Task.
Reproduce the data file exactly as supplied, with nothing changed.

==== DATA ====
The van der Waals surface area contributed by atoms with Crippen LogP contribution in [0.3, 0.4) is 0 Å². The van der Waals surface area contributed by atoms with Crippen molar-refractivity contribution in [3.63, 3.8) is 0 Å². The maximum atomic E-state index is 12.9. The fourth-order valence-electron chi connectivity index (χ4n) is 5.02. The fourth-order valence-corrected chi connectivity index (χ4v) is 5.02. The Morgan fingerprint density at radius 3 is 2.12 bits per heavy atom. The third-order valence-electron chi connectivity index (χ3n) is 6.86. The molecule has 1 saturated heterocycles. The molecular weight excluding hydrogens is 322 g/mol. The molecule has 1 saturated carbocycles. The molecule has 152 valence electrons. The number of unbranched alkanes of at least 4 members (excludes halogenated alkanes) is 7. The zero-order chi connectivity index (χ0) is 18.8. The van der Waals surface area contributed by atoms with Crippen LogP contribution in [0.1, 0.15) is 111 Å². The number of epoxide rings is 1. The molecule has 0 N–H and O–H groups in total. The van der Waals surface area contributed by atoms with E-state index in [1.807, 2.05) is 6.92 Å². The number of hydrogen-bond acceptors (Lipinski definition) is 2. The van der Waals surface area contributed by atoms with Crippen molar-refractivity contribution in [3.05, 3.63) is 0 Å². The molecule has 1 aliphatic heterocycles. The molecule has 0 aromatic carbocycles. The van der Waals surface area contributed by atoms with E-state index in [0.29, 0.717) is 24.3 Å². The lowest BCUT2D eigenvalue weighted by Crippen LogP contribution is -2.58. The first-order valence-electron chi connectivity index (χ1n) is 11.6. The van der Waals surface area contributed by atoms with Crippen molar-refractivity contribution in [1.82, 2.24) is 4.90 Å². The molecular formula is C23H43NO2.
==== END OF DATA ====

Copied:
The van der Waals surface area contributed by atoms with Crippen LogP contribution in [0.3, 0.4) is 0 Å². The van der Waals surface area contributed by atoms with Crippen molar-refractivity contribution in [3.63, 3.8) is 0 Å². The maximum atomic E-state index is 12.9. The fourth-order valence-electron chi connectivity index (χ4n) is 5.02. The fourth-order valence-corrected chi connectivity index (χ4v) is 5.02. The Morgan fingerprint density at radius 3 is 2.12 bits per heavy atom. The third-order valence-electron chi connectivity index (χ3n) is 6.86. The molecule has 1 saturated heterocycles. The molecular weight excluding hydrogens is 322 g/mol. The molecule has 1 saturated carbocycles. The molecule has 152 valence electrons. The number of unbranched alkanes of at least 4 members (excludes halogenated alkanes) is 7. The zero-order chi connectivity index (χ0) is 18.8. The van der Waals surface area contributed by atoms with Crippen LogP contribution in [0.1, 0.15) is 111 Å². The number of epoxide rings is 1. The molecule has 0 N–H and O–H groups in total. The van der Waals surface area contributed by atoms with E-state index in [1.807, 2.05) is 6.92 Å². The number of hydrogen-bond acceptors (Lipinski definition) is 2. The van der Waals surface area contributed by atoms with Crippen molar-refractivity contribution in [3.05, 3.63) is 0 Å². The molecule has 1 aliphatic heterocycles. The molecule has 0 aromatic carbocycles. The van der Waals surface area contributed by atoms with E-state index in [0.29, 0.717) is 24.3 Å². The lowest BCUT2D eigenvalue weighted by Crippen LogP contribution is -2.58. The first-order valence-electron chi connectivity index (χ1n) is 11.6. The van der Waals surface area contributed by atoms with Crippen molar-refractivity contribution in [1.82, 2.24) is 4.90 Å². The molecular formula is C23H43NO2.